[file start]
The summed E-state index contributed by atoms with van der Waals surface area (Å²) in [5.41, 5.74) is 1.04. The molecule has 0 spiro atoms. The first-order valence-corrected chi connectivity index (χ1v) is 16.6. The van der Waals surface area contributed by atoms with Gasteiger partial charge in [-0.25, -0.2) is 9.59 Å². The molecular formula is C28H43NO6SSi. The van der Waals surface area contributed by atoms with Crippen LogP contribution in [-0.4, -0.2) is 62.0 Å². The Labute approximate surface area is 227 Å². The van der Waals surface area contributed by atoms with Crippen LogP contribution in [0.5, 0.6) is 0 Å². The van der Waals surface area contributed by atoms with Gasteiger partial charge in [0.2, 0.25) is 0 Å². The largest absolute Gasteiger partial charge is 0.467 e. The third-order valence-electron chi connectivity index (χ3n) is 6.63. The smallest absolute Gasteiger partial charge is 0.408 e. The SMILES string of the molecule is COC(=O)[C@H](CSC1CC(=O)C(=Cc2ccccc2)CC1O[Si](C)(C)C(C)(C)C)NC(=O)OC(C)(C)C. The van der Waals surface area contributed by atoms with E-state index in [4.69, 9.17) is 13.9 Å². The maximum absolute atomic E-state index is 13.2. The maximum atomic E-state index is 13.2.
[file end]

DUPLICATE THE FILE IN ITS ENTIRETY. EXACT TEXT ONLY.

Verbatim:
The summed E-state index contributed by atoms with van der Waals surface area (Å²) in [5.41, 5.74) is 1.04. The molecule has 0 spiro atoms. The first-order valence-corrected chi connectivity index (χ1v) is 16.6. The van der Waals surface area contributed by atoms with Gasteiger partial charge in [-0.25, -0.2) is 9.59 Å². The molecular formula is C28H43NO6SSi. The van der Waals surface area contributed by atoms with Crippen LogP contribution in [-0.4, -0.2) is 62.0 Å². The Labute approximate surface area is 227 Å². The van der Waals surface area contributed by atoms with Crippen LogP contribution in [0.5, 0.6) is 0 Å². The van der Waals surface area contributed by atoms with Gasteiger partial charge in [0.2, 0.25) is 0 Å². The largest absolute Gasteiger partial charge is 0.467 e. The third-order valence-electron chi connectivity index (χ3n) is 6.63. The smallest absolute Gasteiger partial charge is 0.408 e. The SMILES string of the molecule is COC(=O)[C@H](CSC1CC(=O)C(=Cc2ccccc2)CC1O[Si](C)(C)C(C)(C)C)NC(=O)OC(C)(C)C. The van der Waals surface area contributed by atoms with E-state index in [4.69, 9.17) is 13.9 Å². The maximum absolute atomic E-state index is 13.2. The maximum atomic E-state index is 13.2.